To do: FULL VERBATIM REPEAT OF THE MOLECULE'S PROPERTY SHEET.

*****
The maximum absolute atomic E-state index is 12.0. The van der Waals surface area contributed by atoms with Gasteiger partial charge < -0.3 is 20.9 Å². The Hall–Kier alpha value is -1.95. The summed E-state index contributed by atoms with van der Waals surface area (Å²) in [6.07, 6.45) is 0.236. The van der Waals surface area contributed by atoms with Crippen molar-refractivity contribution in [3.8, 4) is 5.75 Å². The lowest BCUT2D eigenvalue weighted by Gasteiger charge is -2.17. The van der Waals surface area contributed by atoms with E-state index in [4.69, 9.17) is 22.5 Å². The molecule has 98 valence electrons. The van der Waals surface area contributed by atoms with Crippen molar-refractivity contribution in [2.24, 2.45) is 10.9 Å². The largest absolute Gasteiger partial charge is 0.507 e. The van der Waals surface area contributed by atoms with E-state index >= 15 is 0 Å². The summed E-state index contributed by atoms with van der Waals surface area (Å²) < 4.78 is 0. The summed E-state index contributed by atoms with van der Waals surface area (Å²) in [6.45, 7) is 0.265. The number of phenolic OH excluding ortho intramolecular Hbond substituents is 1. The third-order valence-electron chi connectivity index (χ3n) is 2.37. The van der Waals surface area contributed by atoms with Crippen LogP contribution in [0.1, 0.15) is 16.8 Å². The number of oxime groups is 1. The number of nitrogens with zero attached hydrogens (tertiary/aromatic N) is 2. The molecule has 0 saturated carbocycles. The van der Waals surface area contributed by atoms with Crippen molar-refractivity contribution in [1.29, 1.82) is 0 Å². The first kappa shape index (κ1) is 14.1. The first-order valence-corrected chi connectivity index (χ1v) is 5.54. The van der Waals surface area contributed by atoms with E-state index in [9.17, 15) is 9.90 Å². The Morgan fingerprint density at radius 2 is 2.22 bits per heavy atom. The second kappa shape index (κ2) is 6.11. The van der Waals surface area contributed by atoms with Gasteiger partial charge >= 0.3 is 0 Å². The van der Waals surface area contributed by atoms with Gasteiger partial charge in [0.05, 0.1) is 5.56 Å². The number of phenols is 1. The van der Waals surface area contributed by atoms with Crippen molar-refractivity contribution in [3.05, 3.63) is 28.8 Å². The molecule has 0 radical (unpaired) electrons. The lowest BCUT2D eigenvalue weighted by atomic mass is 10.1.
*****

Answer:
The maximum absolute atomic E-state index is 12.0. The van der Waals surface area contributed by atoms with Gasteiger partial charge < -0.3 is 20.9 Å². The Hall–Kier alpha value is -1.95. The summed E-state index contributed by atoms with van der Waals surface area (Å²) in [6.07, 6.45) is 0.236. The van der Waals surface area contributed by atoms with Crippen molar-refractivity contribution in [3.8, 4) is 5.75 Å². The lowest BCUT2D eigenvalue weighted by Gasteiger charge is -2.17. The van der Waals surface area contributed by atoms with E-state index in [4.69, 9.17) is 22.5 Å². The molecule has 98 valence electrons. The van der Waals surface area contributed by atoms with Crippen molar-refractivity contribution in [2.24, 2.45) is 10.9 Å². The largest absolute Gasteiger partial charge is 0.507 e. The van der Waals surface area contributed by atoms with E-state index >= 15 is 0 Å². The summed E-state index contributed by atoms with van der Waals surface area (Å²) < 4.78 is 0. The summed E-state index contributed by atoms with van der Waals surface area (Å²) in [6.45, 7) is 0.265. The number of phenolic OH excluding ortho intramolecular Hbond substituents is 1. The third-order valence-electron chi connectivity index (χ3n) is 2.37. The van der Waals surface area contributed by atoms with Crippen LogP contribution in [0.1, 0.15) is 16.8 Å². The number of oxime groups is 1. The number of nitrogens with zero attached hydrogens (tertiary/aromatic N) is 2. The molecule has 0 saturated carbocycles. The van der Waals surface area contributed by atoms with Crippen molar-refractivity contribution in [1.29, 1.82) is 0 Å². The first kappa shape index (κ1) is 14.1. The first-order valence-corrected chi connectivity index (χ1v) is 5.54. The van der Waals surface area contributed by atoms with E-state index in [9.17, 15) is 9.90 Å². The Morgan fingerprint density at radius 2 is 2.22 bits per heavy atom. The second kappa shape index (κ2) is 6.11. The van der Waals surface area contributed by atoms with Gasteiger partial charge >= 0.3 is 0 Å². The van der Waals surface area contributed by atoms with Gasteiger partial charge in [0.05, 0.1) is 5.56 Å². The number of phenols is 1. The van der Waals surface area contributed by atoms with Crippen molar-refractivity contribution in [3.05, 3.63) is 28.8 Å². The molecule has 0 radical (unpaired) electrons. The lowest BCUT2D eigenvalue weighted by atomic mass is 10.1.